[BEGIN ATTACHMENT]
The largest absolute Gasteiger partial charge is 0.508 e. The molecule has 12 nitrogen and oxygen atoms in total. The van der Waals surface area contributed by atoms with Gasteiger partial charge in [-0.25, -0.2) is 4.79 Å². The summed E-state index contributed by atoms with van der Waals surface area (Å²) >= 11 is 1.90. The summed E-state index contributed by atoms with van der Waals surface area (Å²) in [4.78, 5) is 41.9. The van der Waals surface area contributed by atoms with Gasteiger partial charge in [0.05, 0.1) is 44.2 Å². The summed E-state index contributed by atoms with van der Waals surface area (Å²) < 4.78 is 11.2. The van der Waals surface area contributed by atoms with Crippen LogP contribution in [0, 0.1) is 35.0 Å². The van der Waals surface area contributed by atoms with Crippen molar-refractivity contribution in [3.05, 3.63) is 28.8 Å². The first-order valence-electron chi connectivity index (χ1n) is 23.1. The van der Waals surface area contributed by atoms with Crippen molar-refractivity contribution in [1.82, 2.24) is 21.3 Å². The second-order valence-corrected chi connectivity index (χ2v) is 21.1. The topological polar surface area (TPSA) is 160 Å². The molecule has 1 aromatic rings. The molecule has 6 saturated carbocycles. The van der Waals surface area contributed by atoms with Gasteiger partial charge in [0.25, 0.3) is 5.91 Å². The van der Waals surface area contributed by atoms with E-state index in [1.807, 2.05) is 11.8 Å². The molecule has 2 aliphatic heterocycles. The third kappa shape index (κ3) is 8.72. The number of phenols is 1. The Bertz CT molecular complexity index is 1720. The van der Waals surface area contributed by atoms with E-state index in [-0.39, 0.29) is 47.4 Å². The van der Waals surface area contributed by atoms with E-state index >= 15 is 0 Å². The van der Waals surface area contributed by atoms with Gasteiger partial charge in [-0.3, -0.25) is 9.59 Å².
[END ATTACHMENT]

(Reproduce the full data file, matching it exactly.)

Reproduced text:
The largest absolute Gasteiger partial charge is 0.508 e. The molecule has 12 nitrogen and oxygen atoms in total. The van der Waals surface area contributed by atoms with Gasteiger partial charge in [-0.25, -0.2) is 4.79 Å². The summed E-state index contributed by atoms with van der Waals surface area (Å²) >= 11 is 1.90. The summed E-state index contributed by atoms with van der Waals surface area (Å²) in [4.78, 5) is 41.9. The van der Waals surface area contributed by atoms with Gasteiger partial charge in [0.05, 0.1) is 44.2 Å². The summed E-state index contributed by atoms with van der Waals surface area (Å²) < 4.78 is 11.2. The van der Waals surface area contributed by atoms with Crippen LogP contribution in [0, 0.1) is 35.0 Å². The van der Waals surface area contributed by atoms with Crippen molar-refractivity contribution in [3.05, 3.63) is 28.8 Å². The first-order valence-electron chi connectivity index (χ1n) is 23.1. The van der Waals surface area contributed by atoms with Crippen molar-refractivity contribution in [1.82, 2.24) is 21.3 Å². The second-order valence-corrected chi connectivity index (χ2v) is 21.1. The topological polar surface area (TPSA) is 160 Å². The molecule has 1 aromatic rings. The molecule has 6 saturated carbocycles. The van der Waals surface area contributed by atoms with Gasteiger partial charge in [0.25, 0.3) is 5.91 Å². The van der Waals surface area contributed by atoms with E-state index in [1.807, 2.05) is 11.8 Å². The molecule has 2 aliphatic heterocycles. The third kappa shape index (κ3) is 8.72. The number of phenols is 1. The Bertz CT molecular complexity index is 1720. The van der Waals surface area contributed by atoms with E-state index in [-0.39, 0.29) is 47.4 Å². The van der Waals surface area contributed by atoms with E-state index >= 15 is 0 Å². The van der Waals surface area contributed by atoms with Gasteiger partial charge in [-0.3, -0.25) is 9.59 Å².